Seed Bombs

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BROOKLYN BLOOMS SEED BOMB WORKSHOP

What: Seedbombs, or seedballs are a mixture of clay, compost and seeds that are designed to improve ecology in blighted often hard to reach areas. The components are simply mixed together into balls that can easily be dropped or thrown in an appropriate place.

How: The clay prevents the compost and seeds from being washed away in rain and keeps them damp. The seeds will sprout plants that need the compost for nutrients required for successful early growth. Giving the seeds this starter package helps root them and protects them from birds and rodents who eat as much as 80% of broadcast seed. They also give you a way to get them where you want them.

History: Animals have been delivering seedbombs in the form of their scat for eons. Bird and mammal droppings continue a main package and source of seed spread, but not in Brooklyn. There is some dispute about when people started making seedbombs, some attribute them to native Americans they have also been documented in ancient Japan where they are still called Tsuchi Dango (Earth Dumpling). In 1938 Masanobu Fukuoka became the modern father of seedbombs using them in large scale agriculture and evangelizing their wonder. From the 1970’s NYC’s own Green Guerrillas have gained positive recognition for using seedbombs to start gardens in disused lots and wastelands.

Why: Seedbombs replicate a natural process that’s impossible in the urban environment, plants help prevent runoff, take up carbon dioxide, hold down dust, create oxygen and cleaner air. Greening adds value and beauty to a neighborhood; a lot full of flowers is better than a lot full of garbage. They also help promote biodiversity, for example flowers provide food for pollinators. Also, It’s fun!

Where: Ideally you want a location that has some soil or grow medium already present, will get rain water and sunlight- quality isn’t a hangup. (seedbombs have succeeded on abandoned parking lots, but can have difficultly stretching their roots) Abandoned lots, roadsides, wastelands, brownsites, gravel roofs (sparingly), are all prime locations. They can also thrive in neglected tree beds (not sunflowers), planters, and just about anywhere. Remember: chose responsibly- parks, established gardens, and obstructive placements are considered off limits.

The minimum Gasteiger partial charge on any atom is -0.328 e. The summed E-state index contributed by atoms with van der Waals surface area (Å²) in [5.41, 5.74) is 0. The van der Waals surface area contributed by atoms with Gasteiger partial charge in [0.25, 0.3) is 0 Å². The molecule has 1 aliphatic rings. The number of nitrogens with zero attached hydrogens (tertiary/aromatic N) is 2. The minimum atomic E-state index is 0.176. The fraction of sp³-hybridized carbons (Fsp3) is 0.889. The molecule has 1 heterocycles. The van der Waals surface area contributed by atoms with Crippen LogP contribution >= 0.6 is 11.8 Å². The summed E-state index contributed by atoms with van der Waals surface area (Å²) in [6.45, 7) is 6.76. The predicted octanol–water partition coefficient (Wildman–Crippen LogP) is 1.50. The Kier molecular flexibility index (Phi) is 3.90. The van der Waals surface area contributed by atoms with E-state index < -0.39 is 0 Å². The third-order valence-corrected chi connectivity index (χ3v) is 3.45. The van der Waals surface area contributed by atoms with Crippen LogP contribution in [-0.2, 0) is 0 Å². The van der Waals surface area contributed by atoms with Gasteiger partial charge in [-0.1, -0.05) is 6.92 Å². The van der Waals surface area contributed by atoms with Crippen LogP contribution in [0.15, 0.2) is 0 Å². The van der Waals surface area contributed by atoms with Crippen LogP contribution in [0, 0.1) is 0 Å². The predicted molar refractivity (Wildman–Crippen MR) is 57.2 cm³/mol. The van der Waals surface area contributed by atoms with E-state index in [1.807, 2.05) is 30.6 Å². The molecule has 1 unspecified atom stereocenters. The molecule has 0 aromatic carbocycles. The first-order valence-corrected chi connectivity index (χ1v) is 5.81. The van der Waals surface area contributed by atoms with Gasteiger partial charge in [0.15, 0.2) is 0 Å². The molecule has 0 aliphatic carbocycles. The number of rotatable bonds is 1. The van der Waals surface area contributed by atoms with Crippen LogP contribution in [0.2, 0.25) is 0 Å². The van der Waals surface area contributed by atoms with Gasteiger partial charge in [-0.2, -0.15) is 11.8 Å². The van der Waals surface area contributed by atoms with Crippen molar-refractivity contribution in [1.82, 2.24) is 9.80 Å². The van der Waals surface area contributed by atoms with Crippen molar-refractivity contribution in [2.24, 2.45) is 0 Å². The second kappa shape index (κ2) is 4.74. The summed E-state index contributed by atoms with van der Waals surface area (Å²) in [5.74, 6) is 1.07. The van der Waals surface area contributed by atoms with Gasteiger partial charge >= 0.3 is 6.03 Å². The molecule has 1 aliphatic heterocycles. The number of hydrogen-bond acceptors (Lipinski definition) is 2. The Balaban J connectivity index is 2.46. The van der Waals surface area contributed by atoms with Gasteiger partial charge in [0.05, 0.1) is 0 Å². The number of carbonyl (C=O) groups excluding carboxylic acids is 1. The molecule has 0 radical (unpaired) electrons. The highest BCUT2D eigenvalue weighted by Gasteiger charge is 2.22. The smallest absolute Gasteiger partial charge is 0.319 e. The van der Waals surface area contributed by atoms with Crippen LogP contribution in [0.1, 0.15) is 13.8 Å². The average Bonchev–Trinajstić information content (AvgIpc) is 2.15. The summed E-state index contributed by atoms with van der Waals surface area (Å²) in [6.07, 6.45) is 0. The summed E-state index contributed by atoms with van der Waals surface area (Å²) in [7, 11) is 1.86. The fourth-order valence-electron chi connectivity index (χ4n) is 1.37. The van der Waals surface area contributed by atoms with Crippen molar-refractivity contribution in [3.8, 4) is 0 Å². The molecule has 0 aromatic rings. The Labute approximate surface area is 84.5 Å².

Wet clay Recipe ( makes aboit 20 seedbombs)
cup wet clay (non toxic, color doesn’t matter)
2-3 cups compost, or high quality dirt (potting mix works if in a pinch) 2 teaspoons water (or as needed to keep mixture moist)
50-+ seeds of a desired seed mix ( think of what type of area your seedbombs will be used in, use the internet or ask at a garden store what will work best in the conditions – use native plants if possible they’ll grow great! sunflowers are a good one to start with)

Directions: Put down newspaper over work area for faster clean up. In mixing bowl mush together the clay and dirt until mixture is uniform, your hands are the best tool. If the mixture becomes too dry to stick together add a few drops of water, it should not be wet! Take a pinch of the dough the size of a quarter, add 3-5 seeds, pancake another pinch of dough on top and roll into a ball. Let seed bombs fully dry in warm sunny place- store in dry dark location. Toss seedbombs in abandoned lots, blighted neighborhoods etc.

Dry clay Recipe (makes about 20 seedbombs)
1cup dry clay (don’t inhale)
2 cups compost
+- 50 seeds (see above)
6 Tablespoons water

Mix dry clay, dirt and seeds, add water until mixture is damp, though not wet. Form into balls. Let dry. Deploy.

Seed bomb mixtures are an art! Now that you’ve got the basics down try experimenting with the composition! Using natives:
Sunflowers:

Native Americans have been using wild sunflower for food and medicine for at least 8,000 years. Archeological evidence suggests that Native Americans began cultivating and improving the sunflower as early as...
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